One example is evident in employment disparities. Unemployment among blacks consistently remains twice that of whites. In difficult economic times, black women are hit particularly hard: In the recent recession, the percentage of jobs lost by black women was higher than any other group.
Bari-Ellen Roberts understands this phenomenon all too well. A black woman employed as a senior financial analyst at Texaco in the 1990s, she was denied opportunities for professional advancement by supervisors. Ms. Roberts, who sued in a class-action discrimination suit, wrote about her experiences in "Roberts v. Texaco: A True Story of Race and Corporate America."
Another example is found in disparate sentencing, exemplified in the story of Tim Carter and Richard Thomas, arrested in 2004 in separate incidents three months apart in nearly the same location in St. Petersburg, Florida. Police found one rock of cocaine on Mr. Carter, who is white, and a crack pipe with cocaine residue, on Mr. Thomas, who is black. Both men claimed drug addictions, neither had any prior felony arrests or convictions, and both men potentially faced five years in prison. Mr. Carter had his prosecution withheld, and the judge sent him to drug rehabilitation. Mr. Thomas was prosecuted, convicted and went to prison. Their only apparently difference was race. Incidents like these contribute to the alarming statistic that blacks are imprisoned at more than five times the rate of whites.
A third example is "Tipping point" bigotry, which inspired Jeremy Parady, who pleaded guilty in 2005 to conspiracy, to commit arson in a series of fires in a new housing development in Southern Maryland. Parady, who is white, admitted that he set fire to the development because many of the buyers were blacks and the surrounding neighborhood was mostly white. The approach of simply eliminating government racial classifications will not create racial equality. We must eliminate notions of superiority to stop the cyclical process whereby racist thoughts and actions lead to disparities.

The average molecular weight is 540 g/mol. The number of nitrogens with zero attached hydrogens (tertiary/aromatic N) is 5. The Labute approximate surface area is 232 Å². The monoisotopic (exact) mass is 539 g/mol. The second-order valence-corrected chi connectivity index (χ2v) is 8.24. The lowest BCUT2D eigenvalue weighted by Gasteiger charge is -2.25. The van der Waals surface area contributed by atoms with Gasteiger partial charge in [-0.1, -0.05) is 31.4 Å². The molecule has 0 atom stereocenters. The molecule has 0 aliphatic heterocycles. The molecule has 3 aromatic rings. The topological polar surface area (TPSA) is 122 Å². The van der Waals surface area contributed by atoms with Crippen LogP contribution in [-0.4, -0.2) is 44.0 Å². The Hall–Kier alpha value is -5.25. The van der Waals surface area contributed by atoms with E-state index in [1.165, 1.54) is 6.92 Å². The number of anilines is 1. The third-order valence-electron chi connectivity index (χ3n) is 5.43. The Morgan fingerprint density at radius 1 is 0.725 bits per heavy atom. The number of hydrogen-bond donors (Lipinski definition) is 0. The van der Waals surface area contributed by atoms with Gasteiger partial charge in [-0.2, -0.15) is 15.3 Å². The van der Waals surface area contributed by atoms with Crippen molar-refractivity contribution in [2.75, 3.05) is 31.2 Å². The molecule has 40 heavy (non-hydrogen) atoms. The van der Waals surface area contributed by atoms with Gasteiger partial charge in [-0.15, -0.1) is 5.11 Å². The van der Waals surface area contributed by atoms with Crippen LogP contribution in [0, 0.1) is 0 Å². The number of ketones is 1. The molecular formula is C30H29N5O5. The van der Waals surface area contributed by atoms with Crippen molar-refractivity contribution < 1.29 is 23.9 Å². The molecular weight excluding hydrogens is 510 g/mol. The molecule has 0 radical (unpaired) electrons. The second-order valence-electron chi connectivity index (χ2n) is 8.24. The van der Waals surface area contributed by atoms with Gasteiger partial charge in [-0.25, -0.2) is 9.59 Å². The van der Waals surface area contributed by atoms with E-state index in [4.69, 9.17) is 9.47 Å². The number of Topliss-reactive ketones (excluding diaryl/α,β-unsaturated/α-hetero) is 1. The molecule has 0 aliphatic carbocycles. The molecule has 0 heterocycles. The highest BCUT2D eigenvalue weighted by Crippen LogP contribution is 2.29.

Three things must happen in order to destroy both structural and cultural racism. First, we must recognize that inequality due to racism continues. The eye cannot see what the mind does not comprehend.
Next, blacks must become empowered educationally, politically, and economically to eliminate the disparities in graduation rates, electoral representation, and employment. Legislative initiatives like the American Jobs Act, that target residents of areas of high unemployment for job creation and training, can help facilitate such empowerment. Similar legislation can be drafted to address political and educational disparities.
Blacks can tackle the paradigm by valuing education and other legitimate vehicles for upward mobility. Too many black youth have turned to gangs, drugs, crime and hopelessness.
Finally, we must integrate and equalize schools, neighborhoods, and the criminal justice system through legislative initiatives that balance funding for education, criminalize private racial discrimination and end racial profiling, and increase diversity efforts in housing.
Without such changes, racial inequity and division will continue. With such changes we can rid American society, once and forever, of the ghosts of Jim Crow.
F. Michael Higginbotham is the Wilson H. Elkins Professor of Law at the University of Baltimore School of Law.